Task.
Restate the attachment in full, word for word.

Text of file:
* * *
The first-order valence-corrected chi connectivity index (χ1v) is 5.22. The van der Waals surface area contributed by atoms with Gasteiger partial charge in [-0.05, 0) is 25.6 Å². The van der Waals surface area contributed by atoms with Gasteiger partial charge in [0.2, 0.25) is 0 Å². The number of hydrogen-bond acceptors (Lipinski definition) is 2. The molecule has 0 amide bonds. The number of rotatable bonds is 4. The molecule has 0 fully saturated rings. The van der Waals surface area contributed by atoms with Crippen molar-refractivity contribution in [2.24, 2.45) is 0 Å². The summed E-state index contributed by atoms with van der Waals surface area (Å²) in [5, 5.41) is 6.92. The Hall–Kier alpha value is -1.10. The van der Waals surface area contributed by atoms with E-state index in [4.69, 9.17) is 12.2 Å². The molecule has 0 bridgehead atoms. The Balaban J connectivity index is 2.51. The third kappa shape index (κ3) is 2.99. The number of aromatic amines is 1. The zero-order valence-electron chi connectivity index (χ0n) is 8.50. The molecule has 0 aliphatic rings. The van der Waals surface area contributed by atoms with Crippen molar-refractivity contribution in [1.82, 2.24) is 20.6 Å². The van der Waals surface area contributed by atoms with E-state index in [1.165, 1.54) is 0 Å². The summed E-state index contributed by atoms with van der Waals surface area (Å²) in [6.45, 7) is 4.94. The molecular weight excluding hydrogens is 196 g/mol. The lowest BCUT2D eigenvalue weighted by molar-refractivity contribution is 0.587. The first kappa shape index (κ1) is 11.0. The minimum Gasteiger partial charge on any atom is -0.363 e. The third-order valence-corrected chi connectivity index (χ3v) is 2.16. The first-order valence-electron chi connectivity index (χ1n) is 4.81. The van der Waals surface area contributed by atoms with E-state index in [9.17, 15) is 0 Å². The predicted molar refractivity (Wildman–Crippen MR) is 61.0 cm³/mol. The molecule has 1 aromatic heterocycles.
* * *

The first-order valence-corrected chi connectivity index (χ1v) is 5.22. The van der Waals surface area contributed by atoms with Gasteiger partial charge in [-0.05, 0) is 25.6 Å². The van der Waals surface area contributed by atoms with Gasteiger partial charge in [0.2, 0.25) is 0 Å². The number of hydrogen-bond acceptors (Lipinski definition) is 2. The molecule has 0 amide bonds. The number of rotatable bonds is 4. The molecule has 0 fully saturated rings. The van der Waals surface area contributed by atoms with Crippen molar-refractivity contribution in [2.24, 2.45) is 0 Å². The summed E-state index contributed by atoms with van der Waals surface area (Å²) in [5, 5.41) is 6.92. The Hall–Kier alpha value is -1.10. The van der Waals surface area contributed by atoms with E-state index in [4.69, 9.17) is 12.2 Å². The molecule has 0 bridgehead atoms. The Balaban J connectivity index is 2.51. The third kappa shape index (κ3) is 2.99. The number of aromatic amines is 1. The zero-order valence-electron chi connectivity index (χ0n) is 8.50. The molecule has 0 aliphatic rings. The van der Waals surface area contributed by atoms with Crippen molar-refractivity contribution in [1.82, 2.24) is 20.6 Å². The van der Waals surface area contributed by atoms with E-state index in [1.165, 1.54) is 0 Å². The summed E-state index contributed by atoms with van der Waals surface area (Å²) in [6.45, 7) is 4.94. The molecular weight excluding hydrogens is 196 g/mol. The lowest BCUT2D eigenvalue weighted by molar-refractivity contribution is 0.587. The first kappa shape index (κ1) is 11.0. The minimum Gasteiger partial charge on any atom is -0.363 e. The third-order valence-corrected chi connectivity index (χ3v) is 2.16. The first-order valence-electron chi connectivity index (χ1n) is 4.81. The van der Waals surface area contributed by atoms with E-state index in [9.17, 15) is 0 Å². The predicted molar refractivity (Wildman–Crippen MR) is 61.0 cm³/mol. The molecule has 1 aromatic heterocycles.